Founder and CEO Troy De Baca is bringing the spectacle of live screenprinting to events for big-name clients nationwide.
The Silk Screen Machine was born in a deep slumber.
De Baca describes a dream he had in 2011: “I was chasing an ice-cream truck. When I got up to it, I ordered a Fudgesicle and a Rocket Pop. Instead of handing me ice cream, they printed T-shirts. I was just blown away.”
A Google search the next morning proved fruitless, planting the seed for The Silk Screen Machine. “It didn’t exist, so I built it,” says De Baca.
That involved buying a 1985 Grumman Olson step truck and transforming it into the world’s first mobile screenprinter. Welders built out a service window, then De Baca enlisted Denver street artist MPEK to give it a eye-grabbing paint job.
“At the time, budgeting was crucial,” says De Baca. “I got this all done for an insanely low price.” The final tally for the truck and the conversion was just south of $20,000.
The strategy took a bit of time to emerge. De Baca initially showed up at the Denver Cruiser Ride and other events to print and sell shirts. “People were excited to see us,” he says. “They were stoked about what we were doing.”
But the company’s first event booking “changed everything.” A financial services firm wanted The Silk Screen Machine to print shirts during a conference at the Colorado Convention Center. “We printed over 1,000 shirts,” says De Baca.
That’s when The Silk Screen Machine shifted from gonzo retail to experiential marketing. “That actually set the whole trajectory in motion:, ‘Wow, we actually have a service,'” says De Baca. “It’s not just, ‘We show up and live screenprint,’ we actually have a business providing a service.”
To that end, clients can not only customize the shirts to be printed, but the van can be wrapped in custom designs, and a “Street Fleet” on bicycles can help drum up interest beforehand. The Silk Screen Machine has printed as many as 8,000 shirts over the course of a multi-day event.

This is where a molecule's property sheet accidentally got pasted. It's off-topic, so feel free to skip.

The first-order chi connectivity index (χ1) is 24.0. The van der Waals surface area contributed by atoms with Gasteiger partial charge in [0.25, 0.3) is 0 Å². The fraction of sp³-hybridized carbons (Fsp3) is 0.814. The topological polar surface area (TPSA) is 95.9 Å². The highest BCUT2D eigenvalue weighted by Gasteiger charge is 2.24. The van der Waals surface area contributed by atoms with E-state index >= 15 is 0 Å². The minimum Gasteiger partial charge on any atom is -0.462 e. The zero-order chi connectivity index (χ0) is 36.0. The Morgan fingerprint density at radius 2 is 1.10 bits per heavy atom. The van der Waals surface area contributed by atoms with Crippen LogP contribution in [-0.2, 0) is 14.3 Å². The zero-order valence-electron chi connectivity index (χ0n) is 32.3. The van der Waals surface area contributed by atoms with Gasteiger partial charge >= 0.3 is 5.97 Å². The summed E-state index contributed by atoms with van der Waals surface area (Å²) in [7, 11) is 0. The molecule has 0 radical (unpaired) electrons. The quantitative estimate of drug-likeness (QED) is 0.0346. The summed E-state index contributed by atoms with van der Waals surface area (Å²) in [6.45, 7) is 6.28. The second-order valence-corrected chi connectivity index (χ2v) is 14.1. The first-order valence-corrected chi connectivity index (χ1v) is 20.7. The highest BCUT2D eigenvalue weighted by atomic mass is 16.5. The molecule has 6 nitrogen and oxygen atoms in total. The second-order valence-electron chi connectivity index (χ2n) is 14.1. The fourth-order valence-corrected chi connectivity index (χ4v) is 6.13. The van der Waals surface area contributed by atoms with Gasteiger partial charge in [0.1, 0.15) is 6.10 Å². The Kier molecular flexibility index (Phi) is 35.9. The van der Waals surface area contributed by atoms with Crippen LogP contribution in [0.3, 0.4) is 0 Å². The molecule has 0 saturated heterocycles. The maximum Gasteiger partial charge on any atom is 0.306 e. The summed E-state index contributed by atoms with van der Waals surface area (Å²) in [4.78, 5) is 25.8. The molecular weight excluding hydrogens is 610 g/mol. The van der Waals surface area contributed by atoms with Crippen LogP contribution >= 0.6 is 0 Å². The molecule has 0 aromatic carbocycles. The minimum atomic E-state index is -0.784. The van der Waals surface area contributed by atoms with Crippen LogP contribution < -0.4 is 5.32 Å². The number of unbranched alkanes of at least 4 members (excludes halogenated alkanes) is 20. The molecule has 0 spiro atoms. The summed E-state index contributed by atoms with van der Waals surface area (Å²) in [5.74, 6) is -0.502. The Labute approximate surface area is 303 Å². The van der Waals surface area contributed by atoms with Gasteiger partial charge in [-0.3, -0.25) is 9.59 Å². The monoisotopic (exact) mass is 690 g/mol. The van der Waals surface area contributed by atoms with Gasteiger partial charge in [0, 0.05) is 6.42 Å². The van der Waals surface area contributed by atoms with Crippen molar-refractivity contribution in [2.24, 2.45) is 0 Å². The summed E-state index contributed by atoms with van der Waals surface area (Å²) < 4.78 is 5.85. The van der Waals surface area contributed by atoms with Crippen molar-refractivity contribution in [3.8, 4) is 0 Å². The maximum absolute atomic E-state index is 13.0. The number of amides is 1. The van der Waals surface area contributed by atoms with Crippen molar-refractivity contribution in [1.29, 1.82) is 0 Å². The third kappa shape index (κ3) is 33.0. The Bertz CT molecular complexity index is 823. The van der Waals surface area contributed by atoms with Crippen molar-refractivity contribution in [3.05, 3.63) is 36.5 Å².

The concept has drawn such big-name clients as Apple, adidas, and Red Bull. “We collaborate with these big corporations,” says De Baca. “We work with their corporate and their legal teams for design. We do color matching.”
Demand drove an expansion to four trucks and teams of contractors serving events in the Los Angeles, San Diego, and Denver markets. Revenues increased steadily year over year — until 2020.
The pandemic proved extremely challenging as live events shut down for the better part of a year across the country. “COVID almost wiped us out,” says De Baca. “That being said, we came back and now we’re stronger than we’ve ever been.”
Coming out of the pandemic, De Baca says 2021 has been the biggest year yet for The Silk Screen Machine. The company now sells and prints on masks as well as shirts, and has unveiled a new full-color process that is workable for live events. (Traditional multi-color processes proved a bit too slow for live screenprinting.) It also has a fifth truck in the Nashville market. “It’s awesome, because it’s another music city,” says De Baca. “Kind of like L.A., but it’s the country scene.”
Challenges: “We’re so fucking busy and we have a skeleton crew,” says De Baca. “We’re trying to plug holes and trying to get people to work. It’s really tough without paying them a lot of money. It’s really challenging to get someone to stay in Chicago for 12 days and give up their life for that time frame to work for us.”
Opportunities: Pent-up demand for in-person events. “Our ability and our right to gather was stripped from us, so the first thing that we want to do when we have that ability back is gather again,” says De Baca.
He says he also sees an opportunity to expand to more markets via franchising: “Chicago, New York, Miami — we’re now looking potentially at a franchise model.
“Influencing” is another opportunity, says De Baca. The Silk Screen Machine recently inked a deal with Ryonet to showcase the latter company’s screenprinting equipment.
Needs: “Qualified people who have the same kind of vision as our vision,” says De Baca. “We need more people, more boots on the ground, more in-house staff.”